The Search Engine Giant Decides to Pull the Plug on Google Plus, Its Answer to the Social Networking Behemoth, Facebook. Data of 500,000 Users Feared to Be Breached as the Entire Incident Reminds the World of the Nightmare, Which Was Cambridge Analytica
It’s official. Google will be closing its social networking arm, Google Plus, on accusations of a data breach of approximately 500,000 users in March. Although, Google has decided to not inform its users about the same because no entity actually utilized the breached data and Google is not legally required to declare the same to its users.
New rules in California and Europe may have prompted the company to stay mute about declaring the breach to Google Plus users. The news has created a furor among the global Cybersecurity Community. Google said in its blog that enterprises build applications on their platform through Application Programming Interfaces. Up to 438 of such applications had access to user data. The following table jots down user details available with application developers:
|Information that Application developers had access to:||Information that Application developers did not have access to:|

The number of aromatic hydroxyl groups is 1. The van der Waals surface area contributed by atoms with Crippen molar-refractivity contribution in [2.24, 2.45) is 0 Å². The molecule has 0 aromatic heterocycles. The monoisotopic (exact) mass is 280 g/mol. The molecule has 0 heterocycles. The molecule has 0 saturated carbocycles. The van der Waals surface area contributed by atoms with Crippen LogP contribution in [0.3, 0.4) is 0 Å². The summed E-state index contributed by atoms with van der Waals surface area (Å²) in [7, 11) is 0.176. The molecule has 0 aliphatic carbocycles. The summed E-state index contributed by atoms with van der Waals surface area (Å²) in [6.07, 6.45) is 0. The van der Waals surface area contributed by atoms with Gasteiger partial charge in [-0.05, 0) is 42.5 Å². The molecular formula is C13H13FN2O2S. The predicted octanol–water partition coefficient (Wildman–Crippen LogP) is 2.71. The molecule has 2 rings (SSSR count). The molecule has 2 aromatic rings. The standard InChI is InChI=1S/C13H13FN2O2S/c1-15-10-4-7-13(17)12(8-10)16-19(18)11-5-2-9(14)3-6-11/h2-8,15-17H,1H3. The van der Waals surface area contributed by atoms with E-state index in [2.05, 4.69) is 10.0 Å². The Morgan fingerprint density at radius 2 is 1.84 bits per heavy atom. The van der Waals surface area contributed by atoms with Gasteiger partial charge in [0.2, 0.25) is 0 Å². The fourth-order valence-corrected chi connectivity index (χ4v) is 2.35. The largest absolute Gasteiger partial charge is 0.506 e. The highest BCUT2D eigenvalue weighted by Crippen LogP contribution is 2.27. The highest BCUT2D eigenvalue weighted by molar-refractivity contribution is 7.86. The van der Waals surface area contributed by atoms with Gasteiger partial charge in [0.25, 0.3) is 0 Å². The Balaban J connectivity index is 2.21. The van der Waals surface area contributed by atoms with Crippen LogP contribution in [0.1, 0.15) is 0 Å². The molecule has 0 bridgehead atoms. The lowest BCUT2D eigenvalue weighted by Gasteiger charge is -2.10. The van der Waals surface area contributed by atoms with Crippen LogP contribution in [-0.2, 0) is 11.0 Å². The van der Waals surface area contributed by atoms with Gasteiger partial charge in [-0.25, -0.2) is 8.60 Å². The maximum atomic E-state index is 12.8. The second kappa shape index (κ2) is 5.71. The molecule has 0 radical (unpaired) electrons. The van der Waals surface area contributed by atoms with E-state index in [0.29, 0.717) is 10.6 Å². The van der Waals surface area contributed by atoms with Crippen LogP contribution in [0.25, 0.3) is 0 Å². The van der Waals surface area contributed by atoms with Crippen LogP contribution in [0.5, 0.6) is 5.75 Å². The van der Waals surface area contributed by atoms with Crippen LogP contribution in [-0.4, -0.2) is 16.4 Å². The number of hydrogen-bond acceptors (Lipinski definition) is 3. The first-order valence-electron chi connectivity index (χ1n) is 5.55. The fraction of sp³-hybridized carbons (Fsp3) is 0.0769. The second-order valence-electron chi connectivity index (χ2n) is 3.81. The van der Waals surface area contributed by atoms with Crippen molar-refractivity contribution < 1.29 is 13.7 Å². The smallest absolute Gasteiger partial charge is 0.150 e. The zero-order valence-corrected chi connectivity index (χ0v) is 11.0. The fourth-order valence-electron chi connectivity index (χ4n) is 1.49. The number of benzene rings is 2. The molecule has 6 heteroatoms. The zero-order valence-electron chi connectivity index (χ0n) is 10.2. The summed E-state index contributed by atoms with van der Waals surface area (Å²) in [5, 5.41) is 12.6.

|Occupation||Google Plus posts|
|Gender||Data from other Google accounts|
Google assures that there was no proof found by its ‘Privacy & Data Protection Office’ that outside developers knew that there was a security flaw. Furthermore, Google also states that no user profiles were touched in this process and that the security flaw was fixed back in March 2018.
Ben Smith, a Google Vice President for Engineering, wrote in the blog post that (Google analyzed the) “type of data involved, whether we could accurately identify the users to inform, whether there was any evidence of misuse, and whether there were any actions a developer or user could take in response. None of these thresholds were met in this instance.”
Google’s shocking announcement on October 8, 2018, to sunset Google Plus may receive additional flak due to an alleged letter sent out to senior executives by Google’s Legal Team. The memo refrained such executives to go public about the detected flaw in the company’s ecosystem. The memo speaks about Facebook-like global embarrassment in case the news goes public.
Rob Shilkin, a Google spokesman, refused to comment on the possibility of the aforementioned memo. The Wall Street Journal mentioned that the memo spoke about inviting regulatory scrutiny towards Google. Most importantly it said that Sundar Pichai, just like Mark Zuckerberg, will need to testify in front of the Congress.
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